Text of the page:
Think of Sarah Jessica Parker, and her performance as Carrie Bradshaw in the “Sex and the City” TV show and movies likely comes to mind. After all, she became a pop culture icon playing a high-living New York City single gal who made a pact with her three best friends to sleep around just like men without addressing the emotional or physical consequences.
Oddly, by the time the series ended its six-year run on HBO, three of the four women had either gotten married or engaged, and the fourth had settled into a happy, monogamous relationship. The first “SATC” movie continued these nesting themes, though I (like most movie goers) didn’t bother to check out the second film.
“SATC” wound up contradicting its founding premise by showing that these women found happiness when they decided to settle down with a man and possibly start a family. And now, Parker has surprised us once again with “I Don’t Know How She Does It,” which puts her in a similar role but with some key twists. She’s still a high-flying, big city gal (Boston, not the Big Apple), but she’s happily married to an architect with two kids.
While the couple does rely on a part-time nanny, the film still paints a believable picture of the extra struggles women like Parker’s Kate character face in the workforce, most humorously depicted by a smug co-worker (“SNL” veteran Seth Meyers) eager to steal credit for Kate’s ideas. But the movie is a Hollywood rarity in that it depicts banking and finance as a noble and positive field to be in, detailing how Kate’s work can help restore the retirement savings of millions of Americans wiped out by the recession.
The main thrust of the film covers the extra plate-spinning that occurs when Kate gets a chance to propose a new system of retirement planning to a titan of finance named Jack Abelhammer (Pierce Brosnan). Here again, the film surprises on multiple fronts. Kate appropriately handles the affection Jack develops toward her during their grueling work schedule together. Jack long ago chose his career over family after losing his wife to cancer, but he finds Kate’s devotion to her own brood enchanting.
In short, he’s far from the caricature one might expect of a big roller.
Not only is Abelhammer depicted as a genuinely decent human being who uses capitalism in a positive way, Kate’s boss (Kelsey Grammer) turns out to respect Kate when she stands up for her right to say “no” to work and “yes” to her family.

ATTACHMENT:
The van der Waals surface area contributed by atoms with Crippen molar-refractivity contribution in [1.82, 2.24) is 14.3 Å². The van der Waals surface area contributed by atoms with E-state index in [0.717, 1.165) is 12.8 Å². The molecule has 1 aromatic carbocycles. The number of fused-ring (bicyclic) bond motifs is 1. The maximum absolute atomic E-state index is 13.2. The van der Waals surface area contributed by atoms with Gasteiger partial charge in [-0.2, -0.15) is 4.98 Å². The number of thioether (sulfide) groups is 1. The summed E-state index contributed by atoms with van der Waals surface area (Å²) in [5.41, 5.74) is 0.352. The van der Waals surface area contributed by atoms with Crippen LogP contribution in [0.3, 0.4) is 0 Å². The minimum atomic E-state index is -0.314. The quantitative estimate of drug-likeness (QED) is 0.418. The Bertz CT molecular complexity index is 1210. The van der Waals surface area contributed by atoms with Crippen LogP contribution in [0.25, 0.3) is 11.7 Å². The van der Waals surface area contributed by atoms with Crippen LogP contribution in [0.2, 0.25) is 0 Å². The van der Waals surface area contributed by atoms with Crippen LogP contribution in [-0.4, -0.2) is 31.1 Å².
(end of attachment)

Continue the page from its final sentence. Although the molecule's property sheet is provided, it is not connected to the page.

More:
*** Mild Spoilers Ahead ***
Most surprising is a subplot in which Kate’s assistant (Olivia Munn) reveals she’s pregnant after insisting she would never have kids. As she tells Kate, “don’t worry, I’m taking care of it,” implying abortion, Kate begs her to reconsider, delivering an impassioned spiel about the joys children bring and how they outweigh the struggles and messiness.
Guess who winds up as a mom by the end?
Unfortunately “I Don’t Know” is already dead in the water as one of the year’s biggest box-office bombs, having made only $8 million at the box office after two weekends. One can analyze why it failed – horrible posters that just showed the title without any film images or even Parker’s name being a major culprit.
Or, perhaps the women who rolled with Carrie Bradshaw are too busy being real-world Kates and don’t have time to check out a movie while they’re running their own dual lives. The family values people may have feared the film was a virtual “Sex and the City 3” and stayed home, while “SATC” fans wanted to write this off for embracing capitalism, stable marriages and even unborn babies.
I walked in on a “I Don’t Know How She Does It” screening at the last-minute, having ridden L.A. mass transit for over 90 minutes from Pasadena to Beverly Hills at the end of a long Monday. I was expecting just another chick flick and as a single guy didn’t relate to the movie’s core themes.
Yet it won me over, thoroughly. I smiled and laughed from start to finish, admired its positive portrayal of the best things that American life has to offer, and was refreshed by the wonderful craftsmanship that went into the film.
By the looks of things, the movie will be on DVD shelves or On Demand within a few months. It’s certainly worth a look for more than just an entertaining two hours. Hollywood won’t keep showing positive looks at families and capitalism if no one sees them.